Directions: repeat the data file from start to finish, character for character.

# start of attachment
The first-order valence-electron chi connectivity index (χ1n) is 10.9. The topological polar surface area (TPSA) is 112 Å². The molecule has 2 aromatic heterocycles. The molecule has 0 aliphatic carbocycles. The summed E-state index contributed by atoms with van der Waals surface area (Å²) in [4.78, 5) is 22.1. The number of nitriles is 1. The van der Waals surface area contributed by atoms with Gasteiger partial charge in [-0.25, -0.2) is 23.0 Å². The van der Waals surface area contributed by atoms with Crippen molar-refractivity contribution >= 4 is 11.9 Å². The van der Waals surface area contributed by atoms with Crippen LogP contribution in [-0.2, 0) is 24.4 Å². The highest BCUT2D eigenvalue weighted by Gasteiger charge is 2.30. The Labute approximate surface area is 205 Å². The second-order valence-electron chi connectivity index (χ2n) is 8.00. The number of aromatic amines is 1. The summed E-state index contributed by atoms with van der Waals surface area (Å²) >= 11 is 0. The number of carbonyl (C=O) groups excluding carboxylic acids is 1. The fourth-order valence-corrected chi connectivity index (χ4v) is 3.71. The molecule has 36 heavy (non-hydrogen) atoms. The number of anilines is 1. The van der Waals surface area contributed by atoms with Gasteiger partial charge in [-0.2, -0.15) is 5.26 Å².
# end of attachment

The first-order valence-electron chi connectivity index (χ1n) is 10.9. The topological polar surface area (TPSA) is 112 Å². The molecule has 2 aromatic heterocycles. The molecule has 0 aliphatic carbocycles. The summed E-state index contributed by atoms with van der Waals surface area (Å²) in [4.78, 5) is 22.1. The number of nitriles is 1. The van der Waals surface area contributed by atoms with Gasteiger partial charge in [-0.25, -0.2) is 23.0 Å². The van der Waals surface area contributed by atoms with Crippen molar-refractivity contribution >= 4 is 11.9 Å². The van der Waals surface area contributed by atoms with Crippen LogP contribution in [-0.2, 0) is 24.4 Å². The highest BCUT2D eigenvalue weighted by Gasteiger charge is 2.30. The Labute approximate surface area is 205 Å². The second-order valence-electron chi connectivity index (χ2n) is 8.00. The number of aromatic amines is 1. The summed E-state index contributed by atoms with van der Waals surface area (Å²) >= 11 is 0. The number of carbonyl (C=O) groups excluding carboxylic acids is 1. The fourth-order valence-corrected chi connectivity index (χ4v) is 3.71. The molecule has 36 heavy (non-hydrogen) atoms. The number of anilines is 1. The van der Waals surface area contributed by atoms with Gasteiger partial charge in [-0.2, -0.15) is 5.26 Å².